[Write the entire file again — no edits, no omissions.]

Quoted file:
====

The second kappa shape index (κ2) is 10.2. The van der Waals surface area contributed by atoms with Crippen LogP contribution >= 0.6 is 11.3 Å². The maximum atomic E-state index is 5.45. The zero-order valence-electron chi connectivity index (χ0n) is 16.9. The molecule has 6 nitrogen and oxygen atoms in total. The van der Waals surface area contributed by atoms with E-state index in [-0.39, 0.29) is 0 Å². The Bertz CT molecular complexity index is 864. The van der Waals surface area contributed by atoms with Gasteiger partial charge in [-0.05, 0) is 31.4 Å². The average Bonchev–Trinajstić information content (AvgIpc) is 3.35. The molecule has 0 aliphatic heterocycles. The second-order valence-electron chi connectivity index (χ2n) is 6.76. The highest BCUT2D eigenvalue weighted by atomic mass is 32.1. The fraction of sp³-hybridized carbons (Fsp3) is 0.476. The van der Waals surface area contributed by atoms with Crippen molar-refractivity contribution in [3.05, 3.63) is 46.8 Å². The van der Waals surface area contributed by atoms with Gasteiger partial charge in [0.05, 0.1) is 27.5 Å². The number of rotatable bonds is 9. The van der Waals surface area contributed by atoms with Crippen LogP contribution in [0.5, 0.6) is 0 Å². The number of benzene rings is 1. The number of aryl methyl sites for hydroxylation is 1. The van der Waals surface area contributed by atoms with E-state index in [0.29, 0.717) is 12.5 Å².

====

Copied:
The second kappa shape index (κ2) is 10.2. The van der Waals surface area contributed by atoms with Crippen LogP contribution >= 0.6 is 11.3 Å². The maximum atomic E-state index is 5.45. The zero-order valence-electron chi connectivity index (χ0n) is 16.9. The molecule has 6 nitrogen and oxygen atoms in total. The van der Waals surface area contributed by atoms with E-state index in [-0.39, 0.29) is 0 Å². The Bertz CT molecular complexity index is 864. The van der Waals surface area contributed by atoms with Gasteiger partial charge in [-0.05, 0) is 31.4 Å². The average Bonchev–Trinajstić information content (AvgIpc) is 3.35. The molecule has 0 aliphatic heterocycles. The second-order valence-electron chi connectivity index (χ2n) is 6.76. The highest BCUT2D eigenvalue weighted by atomic mass is 32.1. The fraction of sp³-hybridized carbons (Fsp3) is 0.476. The van der Waals surface area contributed by atoms with Crippen molar-refractivity contribution in [3.05, 3.63) is 46.8 Å². The van der Waals surface area contributed by atoms with Gasteiger partial charge in [0.05, 0.1) is 27.5 Å². The number of rotatable bonds is 9. The van der Waals surface area contributed by atoms with Crippen LogP contribution in [0.5, 0.6) is 0 Å². The number of benzene rings is 1. The number of aryl methyl sites for hydroxylation is 1. The van der Waals surface area contributed by atoms with E-state index in [0.29, 0.717) is 12.5 Å².